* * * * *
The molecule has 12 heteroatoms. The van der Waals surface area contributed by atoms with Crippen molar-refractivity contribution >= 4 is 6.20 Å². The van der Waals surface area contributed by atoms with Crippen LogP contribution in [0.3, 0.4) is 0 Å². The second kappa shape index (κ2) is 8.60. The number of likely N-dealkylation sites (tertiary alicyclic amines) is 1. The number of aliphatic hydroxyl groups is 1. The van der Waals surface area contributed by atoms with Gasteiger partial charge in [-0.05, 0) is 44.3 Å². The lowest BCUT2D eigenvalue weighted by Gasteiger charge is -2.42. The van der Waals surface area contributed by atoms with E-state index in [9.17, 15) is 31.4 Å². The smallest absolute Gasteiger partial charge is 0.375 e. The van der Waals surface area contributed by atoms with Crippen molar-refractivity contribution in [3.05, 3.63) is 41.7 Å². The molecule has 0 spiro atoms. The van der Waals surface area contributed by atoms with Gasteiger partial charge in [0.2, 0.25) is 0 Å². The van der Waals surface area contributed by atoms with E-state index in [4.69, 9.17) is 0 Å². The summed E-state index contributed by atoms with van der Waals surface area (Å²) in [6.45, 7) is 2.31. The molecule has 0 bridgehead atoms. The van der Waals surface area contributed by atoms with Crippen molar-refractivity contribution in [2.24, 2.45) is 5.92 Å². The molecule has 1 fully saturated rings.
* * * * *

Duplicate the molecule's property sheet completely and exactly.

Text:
The molecule has 12 heteroatoms. The van der Waals surface area contributed by atoms with Crippen molar-refractivity contribution >= 4 is 6.20 Å². The van der Waals surface area contributed by atoms with Crippen LogP contribution in [0.3, 0.4) is 0 Å². The second kappa shape index (κ2) is 8.60. The number of likely N-dealkylation sites (tertiary alicyclic amines) is 1. The number of aliphatic hydroxyl groups is 1. The van der Waals surface area contributed by atoms with Gasteiger partial charge in [-0.05, 0) is 44.3 Å². The lowest BCUT2D eigenvalue weighted by Gasteiger charge is -2.42. The van der Waals surface area contributed by atoms with E-state index in [9.17, 15) is 31.4 Å². The smallest absolute Gasteiger partial charge is 0.375 e. The van der Waals surface area contributed by atoms with Crippen molar-refractivity contribution in [3.05, 3.63) is 41.7 Å². The molecule has 0 spiro atoms. The van der Waals surface area contributed by atoms with Gasteiger partial charge in [0.2, 0.25) is 0 Å². The van der Waals surface area contributed by atoms with E-state index in [4.69, 9.17) is 0 Å². The summed E-state index contributed by atoms with van der Waals surface area (Å²) in [6.45, 7) is 2.31. The molecule has 0 bridgehead atoms. The van der Waals surface area contributed by atoms with Crippen molar-refractivity contribution in [2.24, 2.45) is 5.92 Å². The molecule has 1 fully saturated rings.